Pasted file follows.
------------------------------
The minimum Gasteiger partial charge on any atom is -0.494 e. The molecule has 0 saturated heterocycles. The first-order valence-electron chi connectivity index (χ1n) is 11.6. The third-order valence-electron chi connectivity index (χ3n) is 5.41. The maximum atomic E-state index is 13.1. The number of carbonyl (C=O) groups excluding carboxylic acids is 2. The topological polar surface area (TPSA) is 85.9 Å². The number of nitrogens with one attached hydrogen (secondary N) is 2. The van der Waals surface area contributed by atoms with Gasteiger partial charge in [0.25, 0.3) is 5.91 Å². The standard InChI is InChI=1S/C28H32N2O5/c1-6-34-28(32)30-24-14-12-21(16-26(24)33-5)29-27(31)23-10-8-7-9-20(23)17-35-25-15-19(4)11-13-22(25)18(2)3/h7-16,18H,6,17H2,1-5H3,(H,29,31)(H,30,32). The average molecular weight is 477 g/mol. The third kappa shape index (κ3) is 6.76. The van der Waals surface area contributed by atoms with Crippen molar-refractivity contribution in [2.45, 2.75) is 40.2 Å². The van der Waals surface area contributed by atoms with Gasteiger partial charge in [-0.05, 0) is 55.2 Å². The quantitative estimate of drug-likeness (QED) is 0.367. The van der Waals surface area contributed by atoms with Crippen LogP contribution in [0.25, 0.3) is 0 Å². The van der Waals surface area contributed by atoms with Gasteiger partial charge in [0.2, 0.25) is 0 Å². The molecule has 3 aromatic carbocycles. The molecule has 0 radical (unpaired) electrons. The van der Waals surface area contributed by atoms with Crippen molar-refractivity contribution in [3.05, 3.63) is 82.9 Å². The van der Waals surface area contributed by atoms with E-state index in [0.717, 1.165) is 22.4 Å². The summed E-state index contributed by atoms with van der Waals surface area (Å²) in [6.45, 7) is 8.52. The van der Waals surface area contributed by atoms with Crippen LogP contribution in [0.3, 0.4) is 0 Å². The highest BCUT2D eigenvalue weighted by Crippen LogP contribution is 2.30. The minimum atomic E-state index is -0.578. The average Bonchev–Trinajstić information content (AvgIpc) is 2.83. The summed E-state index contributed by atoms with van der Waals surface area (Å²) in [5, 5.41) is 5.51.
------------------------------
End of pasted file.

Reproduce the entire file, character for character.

The minimum Gasteiger partial charge on any atom is -0.494 e. The molecule has 0 saturated heterocycles. The first-order valence-electron chi connectivity index (χ1n) is 11.6. The third-order valence-electron chi connectivity index (χ3n) is 5.41. The maximum atomic E-state index is 13.1. The number of carbonyl (C=O) groups excluding carboxylic acids is 2. The topological polar surface area (TPSA) is 85.9 Å². The number of nitrogens with one attached hydrogen (secondary N) is 2. The van der Waals surface area contributed by atoms with Gasteiger partial charge in [0.25, 0.3) is 5.91 Å². The standard InChI is InChI=1S/C28H32N2O5/c1-6-34-28(32)30-24-14-12-21(16-26(24)33-5)29-27(31)23-10-8-7-9-20(23)17-35-25-15-19(4)11-13-22(25)18(2)3/h7-16,18H,6,17H2,1-5H3,(H,29,31)(H,30,32). The average molecular weight is 477 g/mol. The third kappa shape index (κ3) is 6.76. The van der Waals surface area contributed by atoms with Crippen molar-refractivity contribution in [2.45, 2.75) is 40.2 Å². The van der Waals surface area contributed by atoms with Gasteiger partial charge in [-0.05, 0) is 55.2 Å². The quantitative estimate of drug-likeness (QED) is 0.367. The van der Waals surface area contributed by atoms with Crippen LogP contribution in [0.25, 0.3) is 0 Å². The van der Waals surface area contributed by atoms with Gasteiger partial charge in [0.2, 0.25) is 0 Å². The molecule has 3 aromatic carbocycles. The molecule has 0 radical (unpaired) electrons. The van der Waals surface area contributed by atoms with Crippen molar-refractivity contribution in [3.05, 3.63) is 82.9 Å². The van der Waals surface area contributed by atoms with E-state index in [0.717, 1.165) is 22.4 Å². The summed E-state index contributed by atoms with van der Waals surface area (Å²) in [6.45, 7) is 8.52. The van der Waals surface area contributed by atoms with Crippen LogP contribution in [0.3, 0.4) is 0 Å². The highest BCUT2D eigenvalue weighted by Crippen LogP contribution is 2.30. The minimum atomic E-state index is -0.578. The average Bonchev–Trinajstić information content (AvgIpc) is 2.83. The summed E-state index contributed by atoms with van der Waals surface area (Å²) in [5, 5.41) is 5.51.